5. Is distributed in kindergarten through eighth grade and is primarily prepared by non-students, unless it is being used for school purposes. However, material from outside sources or the citation to such sources may be allowed, as long as the material to be distributed or accessed is primarily prepared by students1; or
  6. Incites students to violate any Board policies.

Accessing or distributing on-campus includes accessing or distributing on school property or at school-related activities. A student engages in gross disobedience and misconduct and may be disciplined for: (1) accessing or distributing forbidden material, or (2) for writing, creating, or publishing such material intending for it to be accessed or distributed at school.

Non-School Sponsored Publications Accessed or Distributed Off-Campus

A student engages in gross disobedience and misconduct and may be disciplined for creating and/or distributing a publication that: (1) causes a substantial disruption or a foreseeable risk of a substantial disruption to school operations, or (2) interferes with the rights of other students or staff members.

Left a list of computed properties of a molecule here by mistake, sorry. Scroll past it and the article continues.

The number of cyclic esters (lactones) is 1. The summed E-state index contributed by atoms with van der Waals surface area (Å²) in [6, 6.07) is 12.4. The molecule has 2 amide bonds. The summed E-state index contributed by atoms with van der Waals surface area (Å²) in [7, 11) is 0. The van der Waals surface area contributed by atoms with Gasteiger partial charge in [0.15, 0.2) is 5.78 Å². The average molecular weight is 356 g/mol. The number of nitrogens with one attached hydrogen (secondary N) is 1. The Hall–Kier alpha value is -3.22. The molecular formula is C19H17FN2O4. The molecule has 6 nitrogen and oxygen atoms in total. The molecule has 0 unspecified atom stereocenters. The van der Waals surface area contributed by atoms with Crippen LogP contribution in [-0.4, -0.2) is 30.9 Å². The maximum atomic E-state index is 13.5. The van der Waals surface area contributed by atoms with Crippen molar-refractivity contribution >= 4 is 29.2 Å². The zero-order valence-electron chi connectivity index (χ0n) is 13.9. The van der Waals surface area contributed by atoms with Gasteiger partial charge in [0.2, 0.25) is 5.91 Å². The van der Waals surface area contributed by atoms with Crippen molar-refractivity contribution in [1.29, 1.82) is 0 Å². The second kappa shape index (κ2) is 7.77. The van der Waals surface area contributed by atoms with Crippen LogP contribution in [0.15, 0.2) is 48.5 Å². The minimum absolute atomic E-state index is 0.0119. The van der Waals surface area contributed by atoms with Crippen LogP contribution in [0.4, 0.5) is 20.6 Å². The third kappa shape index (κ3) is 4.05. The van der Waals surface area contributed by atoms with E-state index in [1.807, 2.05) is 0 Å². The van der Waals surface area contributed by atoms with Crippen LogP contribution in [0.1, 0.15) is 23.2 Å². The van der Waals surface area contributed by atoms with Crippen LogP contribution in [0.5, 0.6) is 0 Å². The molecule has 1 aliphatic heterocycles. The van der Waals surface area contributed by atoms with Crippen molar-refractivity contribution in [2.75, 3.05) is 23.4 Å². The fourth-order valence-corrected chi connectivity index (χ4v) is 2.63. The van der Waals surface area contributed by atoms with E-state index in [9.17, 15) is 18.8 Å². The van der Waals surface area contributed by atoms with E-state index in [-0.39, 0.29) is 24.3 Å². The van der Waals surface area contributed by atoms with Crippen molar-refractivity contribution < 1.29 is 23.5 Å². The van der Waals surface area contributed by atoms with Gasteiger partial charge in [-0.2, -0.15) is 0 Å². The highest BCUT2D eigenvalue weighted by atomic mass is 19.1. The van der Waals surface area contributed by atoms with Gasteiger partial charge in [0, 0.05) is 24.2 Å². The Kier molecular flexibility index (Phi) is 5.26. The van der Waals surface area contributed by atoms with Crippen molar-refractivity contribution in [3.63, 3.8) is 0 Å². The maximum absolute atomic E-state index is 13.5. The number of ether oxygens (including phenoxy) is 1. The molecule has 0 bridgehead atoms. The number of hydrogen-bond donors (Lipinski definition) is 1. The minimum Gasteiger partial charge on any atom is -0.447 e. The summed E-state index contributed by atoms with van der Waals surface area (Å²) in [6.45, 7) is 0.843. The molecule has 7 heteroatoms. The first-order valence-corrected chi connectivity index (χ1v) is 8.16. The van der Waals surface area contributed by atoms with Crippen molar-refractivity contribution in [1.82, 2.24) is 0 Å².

Cross Reference:

PRESS 7:315 Restrictions on Publications; High Schools

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7.40                 Annual Notice to Parents about Educational Technology Vendors Under the Student Online Personal Protection Act

(Updated: October 2021)

School districts throughout the State of Illinois contract with different educational technology vendors for beneficial K-12 purposes such as providing personalized learning and innovative educational technologies, and increasing efficiency in school operations.